Philosopher Jean-Luc Marion was named a recipient of this year’s Ratzinger Prize, often called the “Nobel Prize” for theology, by the Joseph Ratzinger-Benedict XVI Vatican Foundation. Prof. Marion will be awarded the prize by Pope Francis in a ceremony in November 2021 (rescheduled due to the pandemic).
Known for his contributions to modern philosophy, phenomenology, the study of the Church Fathers, and Catholic theology, Marion has taught at the University of Chicago Divinity School since 1994, splitting time between Chicago and Paris, where he was professor at the University of Paris IV (Sorbonne) and at the Institut Catholique. He has published numerous books in philosophy and theology, most notably “God Without Being,” “Givenness and Revelation” (The Gifford Lectures), and “In the Self ’s Place: The Approach of St. Augustine.”
In 2008, he was elected to one of the 40 seats in the prestigious Académie Française, which was founded by Cardinal Richelieu in 1635.
His receipt of the Ratzinger Prize gives to the Lumen Christi Institute an occasion to recognize his pivotal role in the life of the Institute. Marion participated in the initial theological discussion groups and the “Christian Wellsprings Lectures” that constituted the initial “Lumen Christi Project.” This was developed at the encouragement of Fr. Willard Jabusch, Catholic chaplain at the university. When Fr. Jabusch suggested the effort be incorporated as a Catholic lay institution recognized by, but independent of, the Archdiocese of Chicago, Marion was the first faculty member to review a draft of the prospectus for the new institute. A frequent contributor to the Institute’s lectures, master classes, symposia, and colloquia over the years, he has helped the Institute develop close ties with French scholars and institutions in the Archdiocese of Paris, including the Institut Catholique and the Cathédrale Notre-Dame de Paris.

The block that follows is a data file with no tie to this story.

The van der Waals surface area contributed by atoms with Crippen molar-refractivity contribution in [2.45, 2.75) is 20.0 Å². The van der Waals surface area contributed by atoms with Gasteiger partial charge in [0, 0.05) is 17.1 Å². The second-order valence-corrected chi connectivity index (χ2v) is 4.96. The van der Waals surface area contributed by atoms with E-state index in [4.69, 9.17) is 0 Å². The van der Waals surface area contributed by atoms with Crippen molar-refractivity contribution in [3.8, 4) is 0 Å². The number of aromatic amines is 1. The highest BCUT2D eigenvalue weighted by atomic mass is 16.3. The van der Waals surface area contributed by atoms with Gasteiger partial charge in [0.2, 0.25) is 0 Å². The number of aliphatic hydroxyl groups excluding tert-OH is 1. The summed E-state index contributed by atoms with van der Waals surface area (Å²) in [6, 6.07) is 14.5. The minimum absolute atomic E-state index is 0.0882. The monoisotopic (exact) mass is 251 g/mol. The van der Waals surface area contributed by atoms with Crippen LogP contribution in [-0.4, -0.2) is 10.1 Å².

Indeed, the Lumen Christi Institute has close relations to several other winners of the Ratzinger Prize. Fr. Brian Daley, SJ, has been involved with the Lumen Christi Institute since its founding, has lectured and offered master classes for it, and currently serves on its Board of Directors. Rémi Brague, a close friend of Marion, has visited and lectured frequently for the Lumen Christi Institute; he has participated in its faculty colloquia in philosophy in Munich and Paris and has offered master classes for regional gatherings of doctoral students at the University of Chicago as well as at Harvard, Columbia, and Fordham. For the last several years the Lumen Christi Institute has scheduled Brague’s visits to the United States. Canadian philosopher Charles Taylor participated in a memorable symposium on “What Philosophers Can Learn from the Tradition” with Marion and Alasdair MacIntyre in 2005; the Institute also organized a weeklong colloquium on his celebrated book, “A Secular Age,” in Paris in 2010.
Finally, also awarded the prize this year, Australian theologian Tracey Rowland first presented at the Lumen Christi Institute in a colloquium with Russell Hittinger on her book, “Culture and the Thomist Tradition: After Vatican II,” in 2005. In the preface of her 2008 book, “Ratzinger’s Faith: The Theology of Pope Benedict XVI,” Rowland acknowledged how this work benefited from her participation in a colloquium on the thought of Joseph Ratzinger organized by the Institute at the Institut Catholique in June 2006.
You can watch many of the lectures Professor Marion has given for the Lumen Christi Institute HERE.